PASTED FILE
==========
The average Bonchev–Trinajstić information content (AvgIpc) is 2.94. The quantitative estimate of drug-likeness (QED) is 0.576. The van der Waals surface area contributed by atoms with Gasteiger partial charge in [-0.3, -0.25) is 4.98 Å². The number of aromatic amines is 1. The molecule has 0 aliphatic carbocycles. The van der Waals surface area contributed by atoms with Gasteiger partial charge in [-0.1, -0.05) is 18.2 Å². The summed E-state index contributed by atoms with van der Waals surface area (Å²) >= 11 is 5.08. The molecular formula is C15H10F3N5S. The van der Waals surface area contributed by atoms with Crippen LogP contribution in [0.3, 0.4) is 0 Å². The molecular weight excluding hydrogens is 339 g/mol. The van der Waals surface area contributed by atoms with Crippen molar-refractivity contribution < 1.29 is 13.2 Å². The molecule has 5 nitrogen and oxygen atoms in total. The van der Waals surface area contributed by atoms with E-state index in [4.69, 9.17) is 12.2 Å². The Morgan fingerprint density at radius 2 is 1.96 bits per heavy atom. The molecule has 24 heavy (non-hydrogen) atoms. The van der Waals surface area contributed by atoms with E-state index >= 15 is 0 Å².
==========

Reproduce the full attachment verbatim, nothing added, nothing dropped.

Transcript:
The average Bonchev–Trinajstić information content (AvgIpc) is 2.94. The quantitative estimate of drug-likeness (QED) is 0.576. The van der Waals surface area contributed by atoms with Gasteiger partial charge in [-0.3, -0.25) is 4.98 Å². The number of aromatic amines is 1. The molecule has 0 aliphatic carbocycles. The van der Waals surface area contributed by atoms with Gasteiger partial charge in [-0.1, -0.05) is 18.2 Å². The summed E-state index contributed by atoms with van der Waals surface area (Å²) >= 11 is 5.08. The molecular formula is C15H10F3N5S. The van der Waals surface area contributed by atoms with Crippen LogP contribution in [0.3, 0.4) is 0 Å². The molecular weight excluding hydrogens is 339 g/mol. The van der Waals surface area contributed by atoms with Crippen molar-refractivity contribution < 1.29 is 13.2 Å². The molecule has 5 nitrogen and oxygen atoms in total. The van der Waals surface area contributed by atoms with E-state index in [4.69, 9.17) is 12.2 Å². The Morgan fingerprint density at radius 2 is 1.96 bits per heavy atom. The molecule has 24 heavy (non-hydrogen) atoms. The van der Waals surface area contributed by atoms with E-state index >= 15 is 0 Å².